An enlisted man with his musket wears the distinctive gray felt hat bound with red tape and trousers with double red stripes of Piatt’s Zouaves. Named for colonel and commander Abram Sanders Piatt, the regiment was also known as the 1st Regiment of Zouaves and mustered in for federal service as the 34th Ohio Infantry. Piatt’s Zouaves served primarily in West Virginia and the Shenandoah Valley during its enlistment.
The National Zouaves, or 10th New York Infantry, was attired in a variety of uniforms during its four-year enlistment. This young man, likely a resident of Brooklyn where the regiment was recruited, is attired in what appears the third pattern uniform. It features a tombeau made from cut cloth and cloth buttons. He grasps a Bowie knife and carries a fife tucked into his sash. The National Zouaves participated in numerous battles during the war, including Second Bull Run, Fredericksburg and The Wilderness.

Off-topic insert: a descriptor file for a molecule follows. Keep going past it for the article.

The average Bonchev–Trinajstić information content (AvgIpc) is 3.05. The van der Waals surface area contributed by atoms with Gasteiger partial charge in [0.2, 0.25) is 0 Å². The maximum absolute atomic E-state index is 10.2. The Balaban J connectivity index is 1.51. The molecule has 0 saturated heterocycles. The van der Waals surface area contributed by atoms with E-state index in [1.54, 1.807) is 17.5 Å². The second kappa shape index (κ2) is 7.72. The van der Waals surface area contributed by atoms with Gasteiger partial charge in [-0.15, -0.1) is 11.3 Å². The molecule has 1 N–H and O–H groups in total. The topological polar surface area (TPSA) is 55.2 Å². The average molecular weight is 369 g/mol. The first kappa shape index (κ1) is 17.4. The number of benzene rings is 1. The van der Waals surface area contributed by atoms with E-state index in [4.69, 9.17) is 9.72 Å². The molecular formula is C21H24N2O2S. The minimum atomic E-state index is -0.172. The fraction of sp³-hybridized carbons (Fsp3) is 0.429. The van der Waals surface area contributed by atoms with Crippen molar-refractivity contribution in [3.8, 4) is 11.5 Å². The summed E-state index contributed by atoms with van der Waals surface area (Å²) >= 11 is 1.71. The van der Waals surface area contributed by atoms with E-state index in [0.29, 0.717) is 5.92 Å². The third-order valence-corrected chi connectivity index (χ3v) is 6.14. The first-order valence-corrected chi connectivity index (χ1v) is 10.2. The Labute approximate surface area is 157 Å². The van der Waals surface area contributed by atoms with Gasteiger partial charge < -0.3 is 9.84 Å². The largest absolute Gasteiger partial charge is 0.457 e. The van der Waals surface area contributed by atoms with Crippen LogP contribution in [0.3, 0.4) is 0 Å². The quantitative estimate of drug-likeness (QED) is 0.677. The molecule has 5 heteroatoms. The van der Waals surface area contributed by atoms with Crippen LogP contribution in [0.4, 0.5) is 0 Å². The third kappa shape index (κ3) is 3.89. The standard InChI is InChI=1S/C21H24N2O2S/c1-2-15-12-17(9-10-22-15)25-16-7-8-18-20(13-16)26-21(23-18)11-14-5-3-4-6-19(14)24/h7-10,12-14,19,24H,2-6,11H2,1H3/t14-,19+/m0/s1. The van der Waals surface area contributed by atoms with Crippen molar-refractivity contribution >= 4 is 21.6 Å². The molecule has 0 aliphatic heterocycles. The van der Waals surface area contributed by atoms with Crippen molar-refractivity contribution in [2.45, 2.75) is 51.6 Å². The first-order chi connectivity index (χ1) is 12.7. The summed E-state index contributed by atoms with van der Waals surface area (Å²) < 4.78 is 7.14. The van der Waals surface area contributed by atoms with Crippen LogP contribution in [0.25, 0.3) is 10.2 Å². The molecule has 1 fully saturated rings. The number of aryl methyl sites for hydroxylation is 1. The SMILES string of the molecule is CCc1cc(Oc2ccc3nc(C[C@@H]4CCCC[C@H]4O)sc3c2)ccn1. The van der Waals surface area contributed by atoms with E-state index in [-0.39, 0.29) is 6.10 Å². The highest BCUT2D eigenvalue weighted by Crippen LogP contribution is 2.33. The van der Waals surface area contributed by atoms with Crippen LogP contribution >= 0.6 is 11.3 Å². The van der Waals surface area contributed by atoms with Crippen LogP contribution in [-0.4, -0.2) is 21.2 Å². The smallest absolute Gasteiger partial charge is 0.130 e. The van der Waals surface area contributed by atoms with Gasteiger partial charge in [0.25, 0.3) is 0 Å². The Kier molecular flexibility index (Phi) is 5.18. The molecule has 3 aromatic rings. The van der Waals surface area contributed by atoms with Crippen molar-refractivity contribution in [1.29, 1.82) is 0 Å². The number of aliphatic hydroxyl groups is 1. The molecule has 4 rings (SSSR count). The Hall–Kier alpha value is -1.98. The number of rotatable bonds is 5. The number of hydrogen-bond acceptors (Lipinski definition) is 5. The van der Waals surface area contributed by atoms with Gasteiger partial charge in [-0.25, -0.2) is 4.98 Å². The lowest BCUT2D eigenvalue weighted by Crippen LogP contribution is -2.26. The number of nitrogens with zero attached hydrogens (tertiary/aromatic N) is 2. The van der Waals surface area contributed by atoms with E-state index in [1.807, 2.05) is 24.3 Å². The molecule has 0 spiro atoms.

The men of the Keystone Zouaves, or 76th Pennsylvania Infantry, sported at least three different uniforms during their four-year enlistment. This unnamed soldier from the regiment wears what appears to be the second variation, which features a dark jacket, likely blue, with wide facings. The uniform was worn in early 1862, during which time the 76th was involved in operations along the South Carolina coast at Hilton Head and James Islands.
New York State Zouave
The SNY waist belt buckle and uniform indicates that this soldier served in a New York State Zouave company, though the identity of the organization is not known. He wears a unique jacket sans tombeau designs and buttons on one edge of the jacket without corresponding buttonholes on the opposite side. He is armed with an ultra-rare Model 1847 Sappers and Miners musketoon, or short-barreled musket, with an enormous roman short sword bayonet. Also visible is a tripod with a neck clamp, used to keep the soldier steady during exposure times. The image was discovered in Westchester County, N.Y.